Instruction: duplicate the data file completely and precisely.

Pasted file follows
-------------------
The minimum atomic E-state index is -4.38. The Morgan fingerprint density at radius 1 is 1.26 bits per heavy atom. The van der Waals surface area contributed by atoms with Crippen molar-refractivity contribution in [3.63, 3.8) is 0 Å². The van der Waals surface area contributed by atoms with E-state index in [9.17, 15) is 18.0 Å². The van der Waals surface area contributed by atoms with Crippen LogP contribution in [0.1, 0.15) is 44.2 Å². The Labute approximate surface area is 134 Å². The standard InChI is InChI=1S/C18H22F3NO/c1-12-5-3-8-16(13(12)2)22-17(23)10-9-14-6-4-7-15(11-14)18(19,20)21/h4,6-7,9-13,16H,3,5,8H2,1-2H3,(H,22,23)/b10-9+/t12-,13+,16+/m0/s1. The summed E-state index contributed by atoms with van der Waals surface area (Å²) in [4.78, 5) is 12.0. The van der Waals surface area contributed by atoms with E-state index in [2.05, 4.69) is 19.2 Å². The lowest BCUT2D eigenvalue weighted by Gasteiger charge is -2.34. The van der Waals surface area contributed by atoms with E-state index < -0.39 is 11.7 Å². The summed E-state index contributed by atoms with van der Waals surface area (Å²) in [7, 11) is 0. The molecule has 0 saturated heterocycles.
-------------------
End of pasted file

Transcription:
The minimum atomic E-state index is -4.38. The Morgan fingerprint density at radius 1 is 1.26 bits per heavy atom. The van der Waals surface area contributed by atoms with Crippen molar-refractivity contribution in [3.63, 3.8) is 0 Å². The van der Waals surface area contributed by atoms with E-state index in [9.17, 15) is 18.0 Å². The van der Waals surface area contributed by atoms with Crippen LogP contribution in [0.1, 0.15) is 44.2 Å². The Labute approximate surface area is 134 Å². The standard InChI is InChI=1S/C18H22F3NO/c1-12-5-3-8-16(13(12)2)22-17(23)10-9-14-6-4-7-15(11-14)18(19,20)21/h4,6-7,9-13,16H,3,5,8H2,1-2H3,(H,22,23)/b10-9+/t12-,13+,16+/m0/s1. The summed E-state index contributed by atoms with van der Waals surface area (Å²) in [4.78, 5) is 12.0. The van der Waals surface area contributed by atoms with E-state index in [2.05, 4.69) is 19.2 Å². The lowest BCUT2D eigenvalue weighted by Gasteiger charge is -2.34. The van der Waals surface area contributed by atoms with E-state index < -0.39 is 11.7 Å². The summed E-state index contributed by atoms with van der Waals surface area (Å²) in [7, 11) is 0. The molecule has 0 saturated heterocycles.